The S. aureus and P. aeruginosa cultures were grown overnight in 96-well microtiter plate at 37°C. One hundred microliters of bacterial suspension along with different concentrations of AgNPs (15–120 μg) was pipetted to each well of a 96-well microtiter plate and incubated at 37°C. After 24 hours of incubation, the medium was discarded, and wells were thoroughly washed with phosphate-buffered saline (pH 7.2). One hundred microliters of 0.1% crystal violet was added to each well and left for 30 minutes. The stain was then discarded, and the plate was thoroughly washed. For quantification of attached cells, the crystal violet was solubilized in absolute ethanol, and the absorbance was measured at 570 nm.24 The OD value was used as an index to observe the ability of these organisms to form biofilm. Reduction of the biofilm was correlated with the AgNPs treatment to the cells. These experiments were carried out in triplicates, and the average values were calculated.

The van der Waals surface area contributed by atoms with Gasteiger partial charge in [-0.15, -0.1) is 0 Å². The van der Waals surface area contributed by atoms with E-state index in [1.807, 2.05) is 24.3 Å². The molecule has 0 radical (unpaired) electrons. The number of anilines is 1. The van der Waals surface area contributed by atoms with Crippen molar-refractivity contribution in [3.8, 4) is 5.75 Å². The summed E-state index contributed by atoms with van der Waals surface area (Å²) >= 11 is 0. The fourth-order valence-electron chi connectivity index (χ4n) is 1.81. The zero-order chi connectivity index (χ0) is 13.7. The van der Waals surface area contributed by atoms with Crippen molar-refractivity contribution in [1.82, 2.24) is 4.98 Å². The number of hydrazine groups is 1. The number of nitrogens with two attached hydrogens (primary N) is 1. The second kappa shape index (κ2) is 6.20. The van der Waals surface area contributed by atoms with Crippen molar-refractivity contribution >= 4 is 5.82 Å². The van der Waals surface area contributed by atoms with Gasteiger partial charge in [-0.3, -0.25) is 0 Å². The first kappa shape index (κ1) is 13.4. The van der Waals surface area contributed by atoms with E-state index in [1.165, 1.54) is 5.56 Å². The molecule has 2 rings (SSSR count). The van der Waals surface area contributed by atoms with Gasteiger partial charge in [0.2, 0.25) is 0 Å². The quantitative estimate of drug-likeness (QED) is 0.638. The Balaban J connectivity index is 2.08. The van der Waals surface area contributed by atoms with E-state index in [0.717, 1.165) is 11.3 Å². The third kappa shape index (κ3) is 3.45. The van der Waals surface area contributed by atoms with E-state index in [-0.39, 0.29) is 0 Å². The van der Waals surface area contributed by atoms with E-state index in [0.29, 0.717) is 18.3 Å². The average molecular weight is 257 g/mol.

The mammalian breast cancer cell line (MCF-7) was utilized to examine the cytotoxic effect of synthesized AgNPs by using MTT assay and colony-forming assay.25 MCF-7 cells (7,000 cells/well) were seeded into a 96-well plate and exposed to a concentration range of 0–30 μg of AgNPs. After 24 hours of incubation, 20 μL of 5 mg/mL MTT was added to each well and further incubated for 3 hours. Medium was removed, and 150 μL of dimethyl sulfoxide was added. Plate was covered with foil and incubated on orbital shaker for 15 minutes. Absorbance was read at 550 nm with a reference filter of 660 nm. The percent viability was calculated using the following formula.